Sen. Corker says not seeking re-election was 'difficult' but 'the right decision'

Sen. Corker says not seeking re-election was 'difficult' but 'the right decision'

April 6th, 2018 by Dave Flessner in Breaking News

U.S. Sen. Bob Corker, R-Tenn., said today it's still too early to read too much into a new poll showing that the seat he is giving up might go to a Democrat.

A survey of 600 registered Tennessee voters released Thursday by Middle Tennessee State University showed that former Gov. Phil Bredesen, the leading Democrat in Tennessee's U.S. Senate race, enjoys a 10 percentage point advantage over U.S. Rep. Marsha Blackburn, the leading Republican candidate in the race to succeed Corker.

"It's early and there's still a lot of water to go under the bridge between now and the election ," Corker said following a meeting today with the Cleveland/Bradley County Chamber of Commerce. "A lot of what happens in Washington this year, quite honestly, will affect the election."

Corker, who briefly considered getting back into the race earlier this year after an earlier poll also showed Bredesen leading the field, said his decision to leave the U.S. Senate and give up chairmanship of the Senate Foreign Relations Committee next year "was a difficult decision."

"But it was the right decision," he said, noting that he had always said he planned to serve two 6-year terms in the U.S. Senate similar to his predecessor, Sen. Bill Frist, who stepped down as Senate Majority Leader after 12 years in the Senate.

Corker, a former Chattanooga mayor and commissioner of the Tennessee Department of Finance and Administration, was elected to the U.S. Senate for the first time in 2006 and was re-elected in 2012. Corker said he has tried to be independent, rather than partisan, and declined to interject his views in the current race to the next Tennessee senator.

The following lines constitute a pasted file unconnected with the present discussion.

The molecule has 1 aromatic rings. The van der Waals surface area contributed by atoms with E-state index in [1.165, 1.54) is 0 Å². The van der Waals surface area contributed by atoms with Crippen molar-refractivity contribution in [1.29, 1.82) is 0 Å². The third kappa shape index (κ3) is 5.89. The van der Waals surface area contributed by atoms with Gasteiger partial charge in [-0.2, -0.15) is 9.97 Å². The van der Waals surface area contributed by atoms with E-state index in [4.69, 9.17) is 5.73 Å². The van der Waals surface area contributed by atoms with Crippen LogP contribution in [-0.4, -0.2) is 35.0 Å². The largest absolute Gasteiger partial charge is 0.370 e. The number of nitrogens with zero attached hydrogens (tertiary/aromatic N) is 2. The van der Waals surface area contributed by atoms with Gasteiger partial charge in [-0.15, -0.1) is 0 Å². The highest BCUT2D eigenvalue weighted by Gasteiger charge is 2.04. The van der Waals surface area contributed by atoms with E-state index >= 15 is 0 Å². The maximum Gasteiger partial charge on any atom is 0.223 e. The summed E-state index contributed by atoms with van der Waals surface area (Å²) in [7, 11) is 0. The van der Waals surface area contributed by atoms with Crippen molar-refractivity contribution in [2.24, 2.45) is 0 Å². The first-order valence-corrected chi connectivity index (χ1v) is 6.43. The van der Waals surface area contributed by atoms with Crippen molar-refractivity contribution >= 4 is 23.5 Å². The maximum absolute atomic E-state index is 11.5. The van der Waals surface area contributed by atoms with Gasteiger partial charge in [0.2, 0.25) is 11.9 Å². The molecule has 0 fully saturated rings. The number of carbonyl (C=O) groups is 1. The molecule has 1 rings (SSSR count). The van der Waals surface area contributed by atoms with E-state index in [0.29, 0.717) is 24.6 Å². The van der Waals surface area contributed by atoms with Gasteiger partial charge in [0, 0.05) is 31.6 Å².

Republicans currently have a bare 51-48 majority (with one independent) in the U.S. Senate so the partisan leadership of the Senate could be determined in November in a number of states like Tennessee where incumbents are not running again or face strong challengers.

For the next nine months, Corker said he will concentrate on his Senate job and hopes his successor elected in November will continue Tennessee's reputation for leadership in the upper chamber of the Senate.

"There's been something in the water here where some how or another in our state, we've had senators of import," he said.

In past three decades, Tennessee has elected to U.S. Senate Democrats Al Gore Jr., who nearly was elected president, and Jim Sasser, who was chairman of the Senate budget committee, and Republicans Howard Baker and Frist, who both served as Senate Majority leaders, and Corker and Lamar Alexander, who are chairs, respectively, of the Foreign Relations and Health, Education, Labor and Pensions committees.

"I hope that the next senator of our state, whoever that is, aspires to be a great statesman," Corker said. "We've had senators in our state, generally speaking since Howard Baker, who have been of national prominence and have reached across the aisle and been statesman to solve problems. I just hope whoever our next senator is aspires to be that."

Corker said he doesn't know yet what his own future will be after his term ends in January. But he said he enjoys working on complex problems and, after earning millions of dollars in the real estate development business earlier in his career, he would like to try to continue to do some public service tasks.

"I've been working since I was 13 years old and I love public service," Corker said. "I don't have any financial needs at this point, but I really don't know yet."


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